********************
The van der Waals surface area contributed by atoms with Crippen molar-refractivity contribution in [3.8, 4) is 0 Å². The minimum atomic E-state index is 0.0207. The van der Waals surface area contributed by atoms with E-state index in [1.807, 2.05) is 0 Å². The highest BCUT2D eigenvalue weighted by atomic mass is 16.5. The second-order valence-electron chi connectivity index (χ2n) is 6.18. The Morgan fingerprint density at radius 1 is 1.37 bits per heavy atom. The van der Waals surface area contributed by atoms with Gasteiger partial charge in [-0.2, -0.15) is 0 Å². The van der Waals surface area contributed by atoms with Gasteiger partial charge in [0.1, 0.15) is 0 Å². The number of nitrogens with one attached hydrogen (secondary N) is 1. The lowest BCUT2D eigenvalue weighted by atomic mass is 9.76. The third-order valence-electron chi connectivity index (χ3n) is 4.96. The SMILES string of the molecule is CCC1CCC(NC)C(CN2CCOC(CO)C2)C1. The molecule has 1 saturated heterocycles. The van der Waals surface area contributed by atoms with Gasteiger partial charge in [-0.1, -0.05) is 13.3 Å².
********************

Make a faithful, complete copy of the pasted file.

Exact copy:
The van der Waals surface area contributed by atoms with Crippen molar-refractivity contribution in [3.8, 4) is 0 Å². The minimum atomic E-state index is 0.0207. The van der Waals surface area contributed by atoms with E-state index in [1.807, 2.05) is 0 Å². The highest BCUT2D eigenvalue weighted by atomic mass is 16.5. The second-order valence-electron chi connectivity index (χ2n) is 6.18. The Morgan fingerprint density at radius 1 is 1.37 bits per heavy atom. The van der Waals surface area contributed by atoms with Gasteiger partial charge in [-0.2, -0.15) is 0 Å². The van der Waals surface area contributed by atoms with Gasteiger partial charge in [0.1, 0.15) is 0 Å². The number of nitrogens with one attached hydrogen (secondary N) is 1. The lowest BCUT2D eigenvalue weighted by atomic mass is 9.76. The third-order valence-electron chi connectivity index (χ3n) is 4.96. The SMILES string of the molecule is CCC1CCC(NC)C(CN2CCOC(CO)C2)C1. The molecule has 1 saturated heterocycles. The van der Waals surface area contributed by atoms with Gasteiger partial charge in [-0.1, -0.05) is 13.3 Å².